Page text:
Let’s just ease ourselves into 2017 with this little gem of ten superbly crafted songs written by Steve Hussey and arranged by his seventeen-year old collaborator, multi-instrumentalist, Jake Eddy, shall we? I’m not sure if you could call it a concept album, with all the negative baggage that brings, but it certainly follows a narrative, from the person who’s lost and floundering for the first three or four songs, finds his true love, and is redeemed by the album’s tenth song “Sweet”. It’s a simple story economically told and it’s a pretty good way to ease yourself musically into a new year.
The press release describes Jake Eddy as a prodigy and I wouldn’t argue too much with that. At the age of seventeen, he seems to have all manner of musical references at his fingertips from the brooding swamp feel of “Master Your Mind” to the delicate acoustic balladry of “The Miller Girl”, the tipping point of the album where the story transitions from shadow into light. “Into the Ether” could be a seventies rock tune (with banjo neatly replacing lead guitar), while “Better Day” feels like Jim Croce at his best and “Looking for Love” sounds for all the world like Bruce Chanel’s “Hey Baby” with fiddle fills; the multi-instrumental mastery is total.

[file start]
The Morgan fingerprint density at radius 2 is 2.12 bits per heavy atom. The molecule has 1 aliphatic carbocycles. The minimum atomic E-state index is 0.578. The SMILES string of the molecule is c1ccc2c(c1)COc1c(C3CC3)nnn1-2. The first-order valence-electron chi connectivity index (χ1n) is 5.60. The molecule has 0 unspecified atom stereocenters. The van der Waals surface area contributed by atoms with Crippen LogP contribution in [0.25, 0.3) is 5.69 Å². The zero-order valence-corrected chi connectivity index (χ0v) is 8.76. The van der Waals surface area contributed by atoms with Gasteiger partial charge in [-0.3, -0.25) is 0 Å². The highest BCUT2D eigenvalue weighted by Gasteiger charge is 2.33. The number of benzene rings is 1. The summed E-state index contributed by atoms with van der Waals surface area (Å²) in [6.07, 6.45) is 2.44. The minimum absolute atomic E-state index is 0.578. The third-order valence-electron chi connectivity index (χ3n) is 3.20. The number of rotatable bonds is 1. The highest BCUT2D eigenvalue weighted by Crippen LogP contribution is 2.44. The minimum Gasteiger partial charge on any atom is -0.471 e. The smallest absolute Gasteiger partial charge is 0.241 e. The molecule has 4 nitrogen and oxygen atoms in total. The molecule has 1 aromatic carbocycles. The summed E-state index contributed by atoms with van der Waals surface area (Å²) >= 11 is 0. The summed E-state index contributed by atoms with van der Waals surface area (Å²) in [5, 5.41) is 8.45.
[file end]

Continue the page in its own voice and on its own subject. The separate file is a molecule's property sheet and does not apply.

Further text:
The album isn’t about breaking new ground, it’s about creating the best art you possibly can with the existing materials and, in those terms it’s a complete success, a minor triumph even. The tunes are memorable, each vocal fits with the melody and the song’s subject matter, and the album takes you on a journey from the depths to the heights. I hope it’s a metaphor for the transition from 2016 into 2017.
Steve and Jake even manage to cook up a bit of fun with “Long List of Goodbyes”, a romp through the failed relationships of the past to lighten the mood before the quest for and acceptance of true happiness gets underway. Only an icy-hearted cynic could be unmoved by the story that unfolds as the album progresses and started life as a set of songs for Steve’s wedding.
“The Miller Girl” is released in the UK on Friday January 13 on Merf Records.
Well, we’ve got to the last of the 2016 crop and what a way to finish. Amanda Rheaume’s “Holding Patterns” is a velvet punch of an album. On the surface it’s a very polished and musically accomplished piece of work with more than a nod in the direction of Nashville, but when you dig a little deeper, it mines some deep lyrical seams. With a variety of musical textures, the element holding everything together is Amanda’s pure, clear and beautifully controlled voice delivering across the musical spectrum from the quiet pathos of “All that You Need” to the raucous energy and amped-up blues harp of “Blood From a Stone”, the album’s Alanis Morissette “You Oughta Know” moment, which references that song in the lyrics.